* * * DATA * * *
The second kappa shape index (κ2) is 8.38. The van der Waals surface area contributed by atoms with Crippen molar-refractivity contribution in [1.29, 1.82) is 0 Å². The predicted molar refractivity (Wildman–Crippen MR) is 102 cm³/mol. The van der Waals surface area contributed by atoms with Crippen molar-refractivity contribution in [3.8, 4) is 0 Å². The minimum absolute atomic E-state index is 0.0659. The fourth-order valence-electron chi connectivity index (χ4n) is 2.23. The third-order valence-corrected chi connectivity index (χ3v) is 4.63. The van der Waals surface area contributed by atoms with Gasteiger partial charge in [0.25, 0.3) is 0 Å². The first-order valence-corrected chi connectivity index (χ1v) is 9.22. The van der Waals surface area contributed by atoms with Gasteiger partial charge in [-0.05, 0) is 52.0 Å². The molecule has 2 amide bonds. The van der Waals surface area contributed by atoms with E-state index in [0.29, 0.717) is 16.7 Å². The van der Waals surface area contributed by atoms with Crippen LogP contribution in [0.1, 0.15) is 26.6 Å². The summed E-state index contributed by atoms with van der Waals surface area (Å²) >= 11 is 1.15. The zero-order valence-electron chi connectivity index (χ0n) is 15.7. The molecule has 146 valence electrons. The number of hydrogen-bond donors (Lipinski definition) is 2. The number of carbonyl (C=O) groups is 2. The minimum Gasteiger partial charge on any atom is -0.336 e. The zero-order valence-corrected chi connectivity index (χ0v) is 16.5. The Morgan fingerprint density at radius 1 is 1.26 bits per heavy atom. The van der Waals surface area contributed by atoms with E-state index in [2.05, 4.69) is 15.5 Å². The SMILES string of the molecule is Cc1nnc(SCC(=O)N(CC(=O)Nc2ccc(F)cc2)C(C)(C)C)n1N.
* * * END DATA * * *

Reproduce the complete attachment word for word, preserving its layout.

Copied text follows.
The second kappa shape index (κ2) is 8.38. The van der Waals surface area contributed by atoms with Crippen molar-refractivity contribution in [1.29, 1.82) is 0 Å². The predicted molar refractivity (Wildman–Crippen MR) is 102 cm³/mol. The van der Waals surface area contributed by atoms with Crippen molar-refractivity contribution in [3.8, 4) is 0 Å². The minimum absolute atomic E-state index is 0.0659. The fourth-order valence-electron chi connectivity index (χ4n) is 2.23. The third-order valence-corrected chi connectivity index (χ3v) is 4.63. The van der Waals surface area contributed by atoms with Gasteiger partial charge in [0.25, 0.3) is 0 Å². The first-order valence-corrected chi connectivity index (χ1v) is 9.22. The van der Waals surface area contributed by atoms with Gasteiger partial charge in [-0.05, 0) is 52.0 Å². The molecule has 2 amide bonds. The van der Waals surface area contributed by atoms with E-state index in [0.29, 0.717) is 16.7 Å². The van der Waals surface area contributed by atoms with Crippen LogP contribution in [0.1, 0.15) is 26.6 Å². The summed E-state index contributed by atoms with van der Waals surface area (Å²) >= 11 is 1.15. The zero-order valence-electron chi connectivity index (χ0n) is 15.7. The molecule has 146 valence electrons. The number of hydrogen-bond donors (Lipinski definition) is 2. The number of carbonyl (C=O) groups is 2. The minimum Gasteiger partial charge on any atom is -0.336 e. The zero-order valence-corrected chi connectivity index (χ0v) is 16.5. The Morgan fingerprint density at radius 1 is 1.26 bits per heavy atom. The van der Waals surface area contributed by atoms with E-state index in [2.05, 4.69) is 15.5 Å². The SMILES string of the molecule is Cc1nnc(SCC(=O)N(CC(=O)Nc2ccc(F)cc2)C(C)(C)C)n1N.